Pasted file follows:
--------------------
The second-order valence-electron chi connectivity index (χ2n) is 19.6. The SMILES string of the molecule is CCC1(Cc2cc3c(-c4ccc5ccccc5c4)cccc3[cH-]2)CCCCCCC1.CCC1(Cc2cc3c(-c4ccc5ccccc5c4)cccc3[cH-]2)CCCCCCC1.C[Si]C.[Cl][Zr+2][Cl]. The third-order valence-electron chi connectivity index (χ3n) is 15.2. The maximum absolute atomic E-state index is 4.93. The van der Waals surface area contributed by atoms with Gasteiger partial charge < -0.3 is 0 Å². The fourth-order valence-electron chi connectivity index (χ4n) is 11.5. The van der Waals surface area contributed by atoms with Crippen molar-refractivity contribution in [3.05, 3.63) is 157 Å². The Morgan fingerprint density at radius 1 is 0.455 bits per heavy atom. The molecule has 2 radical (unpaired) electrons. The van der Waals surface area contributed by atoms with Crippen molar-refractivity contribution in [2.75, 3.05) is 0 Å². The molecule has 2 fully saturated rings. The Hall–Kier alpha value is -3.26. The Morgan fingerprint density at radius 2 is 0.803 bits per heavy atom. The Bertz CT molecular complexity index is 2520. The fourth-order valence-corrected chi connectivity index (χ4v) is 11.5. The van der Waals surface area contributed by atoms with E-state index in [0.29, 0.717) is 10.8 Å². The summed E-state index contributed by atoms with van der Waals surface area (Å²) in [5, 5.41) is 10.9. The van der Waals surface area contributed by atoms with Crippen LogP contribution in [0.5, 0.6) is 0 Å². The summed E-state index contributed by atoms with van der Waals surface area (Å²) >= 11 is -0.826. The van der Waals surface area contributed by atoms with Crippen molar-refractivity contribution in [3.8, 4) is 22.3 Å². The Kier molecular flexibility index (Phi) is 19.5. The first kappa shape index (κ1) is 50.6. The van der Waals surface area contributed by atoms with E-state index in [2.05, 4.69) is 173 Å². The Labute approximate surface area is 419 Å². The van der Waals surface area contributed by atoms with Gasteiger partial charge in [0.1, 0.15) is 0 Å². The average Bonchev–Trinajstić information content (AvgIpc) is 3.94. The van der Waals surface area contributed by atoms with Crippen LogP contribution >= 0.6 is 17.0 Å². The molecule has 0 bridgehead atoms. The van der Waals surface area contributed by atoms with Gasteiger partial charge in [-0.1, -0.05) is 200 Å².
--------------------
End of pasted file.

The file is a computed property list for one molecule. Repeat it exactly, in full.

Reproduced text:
The second-order valence-electron chi connectivity index (χ2n) is 19.6. The SMILES string of the molecule is CCC1(Cc2cc3c(-c4ccc5ccccc5c4)cccc3[cH-]2)CCCCCCC1.CCC1(Cc2cc3c(-c4ccc5ccccc5c4)cccc3[cH-]2)CCCCCCC1.C[Si]C.[Cl][Zr+2][Cl]. The third-order valence-electron chi connectivity index (χ3n) is 15.2. The maximum absolute atomic E-state index is 4.93. The van der Waals surface area contributed by atoms with Gasteiger partial charge < -0.3 is 0 Å². The fourth-order valence-electron chi connectivity index (χ4n) is 11.5. The van der Waals surface area contributed by atoms with Crippen molar-refractivity contribution in [3.05, 3.63) is 157 Å². The Morgan fingerprint density at radius 1 is 0.455 bits per heavy atom. The molecule has 2 radical (unpaired) electrons. The van der Waals surface area contributed by atoms with Crippen molar-refractivity contribution in [2.75, 3.05) is 0 Å². The molecule has 2 fully saturated rings. The Hall–Kier alpha value is -3.26. The Morgan fingerprint density at radius 2 is 0.803 bits per heavy atom. The Bertz CT molecular complexity index is 2520. The fourth-order valence-corrected chi connectivity index (χ4v) is 11.5. The van der Waals surface area contributed by atoms with E-state index in [0.29, 0.717) is 10.8 Å². The summed E-state index contributed by atoms with van der Waals surface area (Å²) in [5, 5.41) is 10.9. The van der Waals surface area contributed by atoms with Crippen LogP contribution in [0.5, 0.6) is 0 Å². The summed E-state index contributed by atoms with van der Waals surface area (Å²) >= 11 is -0.826. The van der Waals surface area contributed by atoms with Crippen molar-refractivity contribution in [3.8, 4) is 22.3 Å². The Kier molecular flexibility index (Phi) is 19.5. The first kappa shape index (κ1) is 50.6. The van der Waals surface area contributed by atoms with E-state index in [2.05, 4.69) is 173 Å². The Labute approximate surface area is 419 Å². The van der Waals surface area contributed by atoms with Gasteiger partial charge in [0.1, 0.15) is 0 Å². The average Bonchev–Trinajstić information content (AvgIpc) is 3.94. The van der Waals surface area contributed by atoms with Crippen LogP contribution >= 0.6 is 17.0 Å². The molecule has 0 bridgehead atoms. The van der Waals surface area contributed by atoms with Gasteiger partial charge in [-0.1, -0.05) is 200 Å².